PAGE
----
Debutante Lydia Jane Barrington lives a carefree, protected existence on Live Oaks Plantation in Florida. But while her sisters happily learn the traditional tasks of women and talk of courting, Lydia dreams of adventure and independence. Even her friendship with handsome Hamilton Scarbrough isn’t enough to hold her back.
Then one day Hamilton opens Lydia’s eyes and her heart to love. But before they can receive permission to court, Lydia overhears a secret conversation about an unscrupulous business deal. Worse, it has everything to do with her and her future. Now she’s faced with the biggest decision of her life—to concede or to fight. Either choice will require great sacrifice…and, perhaps, countless rewards.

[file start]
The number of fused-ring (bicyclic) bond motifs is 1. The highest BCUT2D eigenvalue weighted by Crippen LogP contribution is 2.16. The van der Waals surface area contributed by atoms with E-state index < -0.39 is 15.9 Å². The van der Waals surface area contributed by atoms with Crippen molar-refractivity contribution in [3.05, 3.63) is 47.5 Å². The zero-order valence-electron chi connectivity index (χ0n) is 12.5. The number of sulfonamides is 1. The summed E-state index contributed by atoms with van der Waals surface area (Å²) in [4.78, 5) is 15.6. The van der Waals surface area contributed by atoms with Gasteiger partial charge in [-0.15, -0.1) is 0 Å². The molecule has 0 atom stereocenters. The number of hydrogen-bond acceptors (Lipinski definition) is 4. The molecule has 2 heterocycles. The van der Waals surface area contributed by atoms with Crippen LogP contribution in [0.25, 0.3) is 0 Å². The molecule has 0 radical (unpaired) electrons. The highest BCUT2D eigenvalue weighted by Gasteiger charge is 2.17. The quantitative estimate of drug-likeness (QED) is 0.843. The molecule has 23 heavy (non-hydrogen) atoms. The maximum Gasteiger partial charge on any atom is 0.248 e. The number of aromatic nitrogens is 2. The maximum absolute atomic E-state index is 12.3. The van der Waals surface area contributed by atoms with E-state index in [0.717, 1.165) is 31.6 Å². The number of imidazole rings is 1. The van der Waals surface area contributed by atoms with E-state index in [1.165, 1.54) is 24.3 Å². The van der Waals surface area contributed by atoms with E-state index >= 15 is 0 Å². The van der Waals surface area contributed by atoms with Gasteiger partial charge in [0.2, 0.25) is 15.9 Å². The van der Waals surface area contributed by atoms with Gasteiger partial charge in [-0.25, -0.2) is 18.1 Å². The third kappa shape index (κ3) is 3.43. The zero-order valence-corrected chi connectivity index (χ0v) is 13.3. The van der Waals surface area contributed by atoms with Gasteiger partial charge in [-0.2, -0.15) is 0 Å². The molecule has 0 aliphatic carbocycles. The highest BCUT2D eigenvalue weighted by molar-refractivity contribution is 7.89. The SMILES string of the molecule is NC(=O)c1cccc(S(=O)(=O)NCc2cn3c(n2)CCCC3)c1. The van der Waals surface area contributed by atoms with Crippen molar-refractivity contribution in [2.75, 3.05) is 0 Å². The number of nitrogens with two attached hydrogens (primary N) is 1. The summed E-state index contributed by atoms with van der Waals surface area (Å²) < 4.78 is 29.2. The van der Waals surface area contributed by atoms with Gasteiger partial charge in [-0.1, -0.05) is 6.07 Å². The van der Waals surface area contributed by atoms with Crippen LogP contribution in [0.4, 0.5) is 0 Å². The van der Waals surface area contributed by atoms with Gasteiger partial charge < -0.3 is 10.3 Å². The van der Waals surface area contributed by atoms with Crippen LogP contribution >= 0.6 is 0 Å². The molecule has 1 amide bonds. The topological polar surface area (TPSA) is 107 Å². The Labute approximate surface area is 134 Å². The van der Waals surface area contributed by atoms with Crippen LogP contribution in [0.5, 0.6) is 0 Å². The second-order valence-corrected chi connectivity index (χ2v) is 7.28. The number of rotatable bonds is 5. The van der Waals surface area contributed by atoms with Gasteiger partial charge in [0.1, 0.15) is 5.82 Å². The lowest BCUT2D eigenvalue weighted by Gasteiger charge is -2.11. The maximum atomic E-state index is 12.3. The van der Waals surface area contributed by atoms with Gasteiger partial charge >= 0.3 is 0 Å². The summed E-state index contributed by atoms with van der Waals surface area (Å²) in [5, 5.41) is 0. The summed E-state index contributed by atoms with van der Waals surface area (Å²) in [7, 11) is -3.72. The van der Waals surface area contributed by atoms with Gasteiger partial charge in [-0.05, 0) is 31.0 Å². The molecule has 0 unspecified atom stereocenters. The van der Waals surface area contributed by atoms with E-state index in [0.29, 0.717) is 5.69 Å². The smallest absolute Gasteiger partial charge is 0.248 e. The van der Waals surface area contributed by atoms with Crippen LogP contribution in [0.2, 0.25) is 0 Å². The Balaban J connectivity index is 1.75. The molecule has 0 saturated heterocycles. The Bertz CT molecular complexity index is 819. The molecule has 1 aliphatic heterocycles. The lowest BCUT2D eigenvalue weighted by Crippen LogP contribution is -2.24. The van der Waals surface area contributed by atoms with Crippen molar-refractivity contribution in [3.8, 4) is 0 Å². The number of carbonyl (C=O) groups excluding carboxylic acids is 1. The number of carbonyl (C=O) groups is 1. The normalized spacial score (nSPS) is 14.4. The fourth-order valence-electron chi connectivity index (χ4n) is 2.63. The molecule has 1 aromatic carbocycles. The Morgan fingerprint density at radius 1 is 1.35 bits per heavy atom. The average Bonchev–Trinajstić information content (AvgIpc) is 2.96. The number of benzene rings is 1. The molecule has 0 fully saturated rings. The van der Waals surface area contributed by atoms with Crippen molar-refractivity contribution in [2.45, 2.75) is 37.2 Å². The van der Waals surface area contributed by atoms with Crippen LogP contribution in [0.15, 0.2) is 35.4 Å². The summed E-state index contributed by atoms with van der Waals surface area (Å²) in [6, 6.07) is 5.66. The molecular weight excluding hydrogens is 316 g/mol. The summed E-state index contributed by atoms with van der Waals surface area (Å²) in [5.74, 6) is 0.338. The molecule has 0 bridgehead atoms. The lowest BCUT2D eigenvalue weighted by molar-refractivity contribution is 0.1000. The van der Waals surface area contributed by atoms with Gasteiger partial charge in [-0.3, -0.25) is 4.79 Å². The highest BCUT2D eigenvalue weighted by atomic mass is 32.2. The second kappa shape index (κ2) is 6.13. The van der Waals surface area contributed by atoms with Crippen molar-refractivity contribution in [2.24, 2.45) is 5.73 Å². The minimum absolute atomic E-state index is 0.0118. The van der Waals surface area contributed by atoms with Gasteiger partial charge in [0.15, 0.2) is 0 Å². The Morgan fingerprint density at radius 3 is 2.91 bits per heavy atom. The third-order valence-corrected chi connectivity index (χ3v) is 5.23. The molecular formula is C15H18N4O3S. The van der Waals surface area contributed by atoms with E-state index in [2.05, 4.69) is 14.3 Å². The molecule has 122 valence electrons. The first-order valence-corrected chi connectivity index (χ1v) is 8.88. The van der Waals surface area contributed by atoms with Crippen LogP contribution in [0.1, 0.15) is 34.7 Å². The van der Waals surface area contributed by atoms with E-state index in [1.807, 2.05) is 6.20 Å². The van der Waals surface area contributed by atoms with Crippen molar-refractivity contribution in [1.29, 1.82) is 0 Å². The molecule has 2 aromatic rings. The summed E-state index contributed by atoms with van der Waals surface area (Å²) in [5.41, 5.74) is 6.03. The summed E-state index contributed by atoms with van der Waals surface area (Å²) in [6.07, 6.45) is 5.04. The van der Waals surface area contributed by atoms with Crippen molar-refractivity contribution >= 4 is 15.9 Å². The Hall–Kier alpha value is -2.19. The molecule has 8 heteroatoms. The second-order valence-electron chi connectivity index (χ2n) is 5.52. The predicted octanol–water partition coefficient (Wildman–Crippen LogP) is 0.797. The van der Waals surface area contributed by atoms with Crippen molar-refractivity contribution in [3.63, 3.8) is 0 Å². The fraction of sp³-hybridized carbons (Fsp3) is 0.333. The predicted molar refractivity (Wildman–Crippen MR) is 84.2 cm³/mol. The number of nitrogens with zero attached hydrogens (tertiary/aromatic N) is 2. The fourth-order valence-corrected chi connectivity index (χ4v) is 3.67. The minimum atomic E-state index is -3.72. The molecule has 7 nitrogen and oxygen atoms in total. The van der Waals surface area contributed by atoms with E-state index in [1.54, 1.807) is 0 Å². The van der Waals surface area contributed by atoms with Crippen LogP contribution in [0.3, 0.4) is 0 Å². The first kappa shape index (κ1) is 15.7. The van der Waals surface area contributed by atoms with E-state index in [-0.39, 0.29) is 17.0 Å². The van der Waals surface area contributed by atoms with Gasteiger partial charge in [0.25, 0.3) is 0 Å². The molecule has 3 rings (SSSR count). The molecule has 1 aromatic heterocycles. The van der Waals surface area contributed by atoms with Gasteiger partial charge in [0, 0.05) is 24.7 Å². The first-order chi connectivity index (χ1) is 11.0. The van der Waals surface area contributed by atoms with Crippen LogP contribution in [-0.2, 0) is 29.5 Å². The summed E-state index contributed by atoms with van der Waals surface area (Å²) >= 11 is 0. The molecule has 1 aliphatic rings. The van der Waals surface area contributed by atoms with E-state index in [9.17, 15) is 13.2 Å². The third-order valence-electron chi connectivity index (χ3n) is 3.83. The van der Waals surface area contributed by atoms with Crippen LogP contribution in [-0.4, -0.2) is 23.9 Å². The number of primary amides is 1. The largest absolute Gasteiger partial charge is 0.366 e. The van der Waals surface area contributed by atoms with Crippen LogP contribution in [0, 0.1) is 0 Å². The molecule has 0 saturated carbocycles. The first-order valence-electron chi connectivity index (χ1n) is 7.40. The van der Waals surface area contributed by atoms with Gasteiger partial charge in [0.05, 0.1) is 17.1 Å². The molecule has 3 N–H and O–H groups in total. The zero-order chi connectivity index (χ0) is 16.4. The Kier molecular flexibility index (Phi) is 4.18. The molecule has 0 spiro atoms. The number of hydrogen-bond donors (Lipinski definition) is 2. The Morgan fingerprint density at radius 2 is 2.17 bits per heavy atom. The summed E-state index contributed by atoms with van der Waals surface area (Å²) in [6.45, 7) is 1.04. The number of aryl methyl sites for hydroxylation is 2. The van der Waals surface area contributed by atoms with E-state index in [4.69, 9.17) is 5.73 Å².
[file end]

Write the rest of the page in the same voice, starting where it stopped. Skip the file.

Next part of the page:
Passion. Friendship. A bitter enemy. A life-changing decision.
Set in Victorian-era Florida.
And how about a sneak peek of To Dance Once More? Click here to read the first couple of chapters!
Sherri has offered to give one lucky reader an electronic copy of her book To Dance Once More! Just leave a comment here with your email address between now and April 9.
Saturday, March 24, 2012
There's plenty more where these came from, so be sure to click around, but hurry because this sale ends tomorrow! Happy shopping!
Wednesday, March 21, 2012
In her four-in-one novella collection,Seattle Cinderella, author Gail Sattler takes a familiar fairy tale and gives it a quirky modern twist that involves, among other things, a pretty blond girl running a muffler shop in Seattle.